). This strongly suggests that a set of corresponding self-ligands is present in fetal and/or neonatal epithelia. Although no such set of IEL TCR-specific epithelial ligands has yet been definitively identified, several investigators have suggested that they may be expressed within the fetal thymus (allowing positive selection), as well as within each fetal/neonatal epithelium (allowing homing, peripheral selection, and expansion), but subsequently only on stressed or dysregulated epithelial cells (
This hypothesis would be consistent with the paradigm that γδ IELs play a large role in protection of epithelial barriers via monitoring and appropriate destruction of stressed (that is, dysregulated, metabolically compromised, and/or transformed) epithelial cells (
). Additionally, γδ T cells may be important in helping to regulate inflammatory responses stimulated by αβ T cells, protecting against overly exuberant immune responses that might otherwise cause excessive tissue damage. Thus, an improved understanding of γδ T cells and their relationships to the skin has major implications for an improved understanding of cutaneous malignancy, infection, and inflammatory disease.
In the human fetal thymus, the first γδ T cells to emerge use the Vδ1 chain (paired with various Vγ chains), and these will eventually preferentially populate epithelial tissues such as the intestine (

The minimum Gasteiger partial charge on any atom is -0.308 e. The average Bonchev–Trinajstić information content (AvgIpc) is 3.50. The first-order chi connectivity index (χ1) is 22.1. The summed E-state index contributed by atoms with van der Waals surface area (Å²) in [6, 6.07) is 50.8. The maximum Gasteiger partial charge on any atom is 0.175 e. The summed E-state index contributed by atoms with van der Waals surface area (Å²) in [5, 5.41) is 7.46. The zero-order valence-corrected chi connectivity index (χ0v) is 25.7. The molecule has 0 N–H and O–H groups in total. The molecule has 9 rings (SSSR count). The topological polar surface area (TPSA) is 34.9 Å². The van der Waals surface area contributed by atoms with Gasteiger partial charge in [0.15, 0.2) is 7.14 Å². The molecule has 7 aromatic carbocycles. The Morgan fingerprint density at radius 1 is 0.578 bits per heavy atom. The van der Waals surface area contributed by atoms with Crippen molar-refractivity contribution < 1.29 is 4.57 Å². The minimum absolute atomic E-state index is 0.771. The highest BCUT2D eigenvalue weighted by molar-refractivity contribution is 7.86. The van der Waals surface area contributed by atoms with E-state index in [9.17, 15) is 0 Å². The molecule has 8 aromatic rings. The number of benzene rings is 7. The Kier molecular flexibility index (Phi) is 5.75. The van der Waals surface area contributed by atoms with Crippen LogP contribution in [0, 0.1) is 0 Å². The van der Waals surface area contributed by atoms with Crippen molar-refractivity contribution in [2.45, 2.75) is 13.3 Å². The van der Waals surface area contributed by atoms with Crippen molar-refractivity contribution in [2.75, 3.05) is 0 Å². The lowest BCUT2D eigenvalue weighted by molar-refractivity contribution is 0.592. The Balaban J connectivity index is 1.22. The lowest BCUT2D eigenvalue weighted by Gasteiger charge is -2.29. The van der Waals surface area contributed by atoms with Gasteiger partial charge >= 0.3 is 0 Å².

). Thus, whereas such Vδ1+ T cells constitute only a minor proportion of the γδ T cells present in human blood, they constitute a much larger proportion of the human IELs and have also been found to be enriched within various human epithelial tumors (for example, lung, kidney, and colon carcinomas) and lymphomas (
). Vδ1 T cells appear to recognize stressed cells via presentation of self-lipids by CD1 and/or expression of stress-induced MHC-Ib molecules. In contrast, Vγ9Vδ2 T cells (also referred to as Vγ2Vδ2; for nomenclature, see
) continually expand and take on a memory phenotype during childhood, presumably because of recurrent exposure to foreign agents, such that they eventually constitute approximately 80% of the γδ T cells of normal adult human blood. These cells will recognize, expand, and release cytokines in response to non-peptide compounds found across a spectrum of microbial pathogens as well as within mammalian cells.
The immune system has classically been divided into two major arms: the more evolutionarily primitive innate immune system, where cell receptors and molecules may recognize and permit a rapid beneficial response to a variety of foreign agents, and the adaptive immune system, where B and T cells with antigen-specific receptors will produce a slower but more specific and coordinated initial immune response while also leading to expansion and a memory phenotype ready for subsequent challenges by the same antigen. One on hand, γδ T cells may be considered a component of the adaptive immune system in that they rearrange TCR genes to produce junctional diversity and will develop a memory phenotype. However, the various subsets may also be considered part of the innate immune system, where a restricted TCR may be used as a pattern recognition receptor. For example, according to this paradigm (
), large numbers of memory Vγ9Vδ2 T cells will respond within hours to common molecules produced by microbes, and highly restricted intraepithelial Vδ1 T cells will respond to stressed epithelial cells bearing sentinels of danger. Clearly, the complexity of γδ T-cell biology spans definitions of both innate and adaptive immune responses.
Antimicrobial Immunosurveillance by γδ T Cells